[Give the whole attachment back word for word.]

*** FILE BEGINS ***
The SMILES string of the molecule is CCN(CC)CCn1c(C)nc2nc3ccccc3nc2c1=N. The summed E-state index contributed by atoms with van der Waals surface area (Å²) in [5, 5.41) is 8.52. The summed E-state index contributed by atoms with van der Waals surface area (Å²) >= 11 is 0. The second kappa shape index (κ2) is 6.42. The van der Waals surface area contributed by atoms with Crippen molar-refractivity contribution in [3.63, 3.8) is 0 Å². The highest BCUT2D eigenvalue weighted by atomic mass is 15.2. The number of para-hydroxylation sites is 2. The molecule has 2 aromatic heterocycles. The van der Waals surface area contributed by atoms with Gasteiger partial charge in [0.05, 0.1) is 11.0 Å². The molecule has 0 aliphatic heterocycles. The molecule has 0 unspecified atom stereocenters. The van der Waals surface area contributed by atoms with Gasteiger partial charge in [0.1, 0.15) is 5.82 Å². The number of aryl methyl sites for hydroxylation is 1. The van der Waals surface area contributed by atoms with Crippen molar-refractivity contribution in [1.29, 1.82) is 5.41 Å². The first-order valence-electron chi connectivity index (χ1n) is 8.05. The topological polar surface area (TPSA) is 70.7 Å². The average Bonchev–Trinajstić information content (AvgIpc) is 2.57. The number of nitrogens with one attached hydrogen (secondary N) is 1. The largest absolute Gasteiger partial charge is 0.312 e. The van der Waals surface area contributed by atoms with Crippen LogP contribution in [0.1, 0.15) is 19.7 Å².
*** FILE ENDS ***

The SMILES string of the molecule is CCN(CC)CCn1c(C)nc2nc3ccccc3nc2c1=N. The summed E-state index contributed by atoms with van der Waals surface area (Å²) in [5, 5.41) is 8.52. The summed E-state index contributed by atoms with van der Waals surface area (Å²) >= 11 is 0. The second kappa shape index (κ2) is 6.42. The van der Waals surface area contributed by atoms with Crippen molar-refractivity contribution in [3.63, 3.8) is 0 Å². The highest BCUT2D eigenvalue weighted by atomic mass is 15.2. The number of para-hydroxylation sites is 2. The molecule has 2 aromatic heterocycles. The van der Waals surface area contributed by atoms with Gasteiger partial charge in [0.05, 0.1) is 11.0 Å². The molecule has 0 aliphatic heterocycles. The molecule has 0 unspecified atom stereocenters. The van der Waals surface area contributed by atoms with Gasteiger partial charge in [0.1, 0.15) is 5.82 Å². The number of aryl methyl sites for hydroxylation is 1. The van der Waals surface area contributed by atoms with Crippen molar-refractivity contribution in [1.29, 1.82) is 5.41 Å². The first-order valence-electron chi connectivity index (χ1n) is 8.05. The topological polar surface area (TPSA) is 70.7 Å². The average Bonchev–Trinajstić information content (AvgIpc) is 2.57. The number of nitrogens with one attached hydrogen (secondary N) is 1. The largest absolute Gasteiger partial charge is 0.312 e. The van der Waals surface area contributed by atoms with Crippen LogP contribution in [0.1, 0.15) is 19.7 Å².